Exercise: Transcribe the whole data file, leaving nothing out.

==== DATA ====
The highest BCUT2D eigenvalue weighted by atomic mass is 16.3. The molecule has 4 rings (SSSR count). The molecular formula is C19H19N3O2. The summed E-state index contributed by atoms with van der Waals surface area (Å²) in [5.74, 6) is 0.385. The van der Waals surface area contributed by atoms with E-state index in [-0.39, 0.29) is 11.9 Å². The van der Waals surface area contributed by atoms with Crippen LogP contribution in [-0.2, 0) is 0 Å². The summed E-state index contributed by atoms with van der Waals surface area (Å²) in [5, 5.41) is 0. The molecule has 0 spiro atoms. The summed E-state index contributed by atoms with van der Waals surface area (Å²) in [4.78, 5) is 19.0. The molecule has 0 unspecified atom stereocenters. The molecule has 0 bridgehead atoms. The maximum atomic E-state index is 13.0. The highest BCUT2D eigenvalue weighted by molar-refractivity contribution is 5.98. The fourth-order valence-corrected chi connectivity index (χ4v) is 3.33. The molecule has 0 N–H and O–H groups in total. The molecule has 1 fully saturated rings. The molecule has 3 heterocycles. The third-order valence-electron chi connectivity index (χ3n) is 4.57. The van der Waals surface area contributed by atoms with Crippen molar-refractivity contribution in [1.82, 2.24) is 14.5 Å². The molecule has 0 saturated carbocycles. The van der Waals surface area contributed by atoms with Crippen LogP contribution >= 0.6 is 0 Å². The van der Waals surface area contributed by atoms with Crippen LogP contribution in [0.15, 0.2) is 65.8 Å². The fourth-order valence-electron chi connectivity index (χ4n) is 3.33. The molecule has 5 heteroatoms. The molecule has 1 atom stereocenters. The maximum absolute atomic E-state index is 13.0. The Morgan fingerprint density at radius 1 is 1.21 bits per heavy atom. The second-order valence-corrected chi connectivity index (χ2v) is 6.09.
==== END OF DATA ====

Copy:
The highest BCUT2D eigenvalue weighted by atomic mass is 16.3. The molecule has 4 rings (SSSR count). The molecular formula is C19H19N3O2. The summed E-state index contributed by atoms with van der Waals surface area (Å²) in [5.74, 6) is 0.385. The van der Waals surface area contributed by atoms with E-state index in [-0.39, 0.29) is 11.9 Å². The van der Waals surface area contributed by atoms with Crippen LogP contribution in [-0.2, 0) is 0 Å². The summed E-state index contributed by atoms with van der Waals surface area (Å²) in [5, 5.41) is 0. The molecule has 0 spiro atoms. The summed E-state index contributed by atoms with van der Waals surface area (Å²) in [4.78, 5) is 19.0. The molecule has 0 unspecified atom stereocenters. The molecule has 0 bridgehead atoms. The maximum atomic E-state index is 13.0. The highest BCUT2D eigenvalue weighted by molar-refractivity contribution is 5.98. The fourth-order valence-corrected chi connectivity index (χ4v) is 3.33. The molecule has 0 N–H and O–H groups in total. The molecule has 1 fully saturated rings. The molecule has 3 heterocycles. The third-order valence-electron chi connectivity index (χ3n) is 4.57. The van der Waals surface area contributed by atoms with Crippen molar-refractivity contribution in [1.82, 2.24) is 14.5 Å². The molecule has 0 saturated carbocycles. The van der Waals surface area contributed by atoms with Crippen LogP contribution >= 0.6 is 0 Å². The van der Waals surface area contributed by atoms with Crippen LogP contribution in [0.15, 0.2) is 65.8 Å². The fourth-order valence-electron chi connectivity index (χ4n) is 3.33. The molecule has 5 heteroatoms. The molecule has 1 atom stereocenters. The maximum absolute atomic E-state index is 13.0. The Morgan fingerprint density at radius 1 is 1.21 bits per heavy atom. The second-order valence-corrected chi connectivity index (χ2v) is 6.09.